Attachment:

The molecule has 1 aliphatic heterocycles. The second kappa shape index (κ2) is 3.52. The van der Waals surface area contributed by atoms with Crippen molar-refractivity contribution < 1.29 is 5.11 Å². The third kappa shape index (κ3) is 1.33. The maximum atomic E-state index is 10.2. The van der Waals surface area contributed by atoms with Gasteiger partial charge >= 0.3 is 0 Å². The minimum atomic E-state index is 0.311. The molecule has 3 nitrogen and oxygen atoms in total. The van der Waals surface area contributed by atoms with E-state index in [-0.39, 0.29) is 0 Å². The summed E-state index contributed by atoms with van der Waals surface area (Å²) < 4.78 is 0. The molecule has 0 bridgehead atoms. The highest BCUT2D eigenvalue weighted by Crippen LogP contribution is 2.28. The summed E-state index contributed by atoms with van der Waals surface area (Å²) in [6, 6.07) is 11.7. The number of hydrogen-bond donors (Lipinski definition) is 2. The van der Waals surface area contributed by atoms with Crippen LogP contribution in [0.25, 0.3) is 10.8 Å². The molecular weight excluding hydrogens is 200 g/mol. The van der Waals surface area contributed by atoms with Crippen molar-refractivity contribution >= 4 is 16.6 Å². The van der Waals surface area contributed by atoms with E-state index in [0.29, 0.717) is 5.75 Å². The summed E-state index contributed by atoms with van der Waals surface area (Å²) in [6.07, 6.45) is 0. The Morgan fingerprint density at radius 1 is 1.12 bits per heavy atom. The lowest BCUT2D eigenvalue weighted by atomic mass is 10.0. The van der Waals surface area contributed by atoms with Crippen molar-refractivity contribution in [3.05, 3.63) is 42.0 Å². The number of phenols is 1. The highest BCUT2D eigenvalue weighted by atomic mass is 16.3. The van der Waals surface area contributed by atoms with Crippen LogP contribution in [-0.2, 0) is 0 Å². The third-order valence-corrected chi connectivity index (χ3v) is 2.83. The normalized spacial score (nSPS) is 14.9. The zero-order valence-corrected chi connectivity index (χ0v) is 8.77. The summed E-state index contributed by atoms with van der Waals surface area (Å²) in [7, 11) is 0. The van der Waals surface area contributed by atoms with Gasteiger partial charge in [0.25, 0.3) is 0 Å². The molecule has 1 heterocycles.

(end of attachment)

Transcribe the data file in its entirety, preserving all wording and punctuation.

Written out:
The molecule has 1 aliphatic heterocycles. The second kappa shape index (κ2) is 3.52. The van der Waals surface area contributed by atoms with Crippen molar-refractivity contribution < 1.29 is 5.11 Å². The third kappa shape index (κ3) is 1.33. The maximum atomic E-state index is 10.2. The van der Waals surface area contributed by atoms with Gasteiger partial charge >= 0.3 is 0 Å². The minimum atomic E-state index is 0.311. The molecule has 3 nitrogen and oxygen atoms in total. The van der Waals surface area contributed by atoms with E-state index in [-0.39, 0.29) is 0 Å². The summed E-state index contributed by atoms with van der Waals surface area (Å²) < 4.78 is 0. The molecule has 0 bridgehead atoms. The highest BCUT2D eigenvalue weighted by Crippen LogP contribution is 2.28. The summed E-state index contributed by atoms with van der Waals surface area (Å²) in [6, 6.07) is 11.7. The number of hydrogen-bond donors (Lipinski definition) is 2. The van der Waals surface area contributed by atoms with Crippen LogP contribution in [0.25, 0.3) is 10.8 Å². The molecular weight excluding hydrogens is 200 g/mol. The van der Waals surface area contributed by atoms with Crippen molar-refractivity contribution >= 4 is 16.6 Å². The van der Waals surface area contributed by atoms with E-state index in [0.29, 0.717) is 5.75 Å². The summed E-state index contributed by atoms with van der Waals surface area (Å²) in [6.07, 6.45) is 0. The Morgan fingerprint density at radius 1 is 1.12 bits per heavy atom. The lowest BCUT2D eigenvalue weighted by atomic mass is 10.0. The van der Waals surface area contributed by atoms with Crippen molar-refractivity contribution in [3.05, 3.63) is 42.0 Å². The number of phenols is 1. The highest BCUT2D eigenvalue weighted by atomic mass is 16.3. The van der Waals surface area contributed by atoms with Crippen LogP contribution in [-0.2, 0) is 0 Å². The third-order valence-corrected chi connectivity index (χ3v) is 2.83. The normalized spacial score (nSPS) is 14.9. The zero-order valence-corrected chi connectivity index (χ0v) is 8.77. The summed E-state index contributed by atoms with van der Waals surface area (Å²) in [7, 11) is 0. The van der Waals surface area contributed by atoms with Gasteiger partial charge in [0.25, 0.3) is 0 Å². The molecule has 1 heterocycles.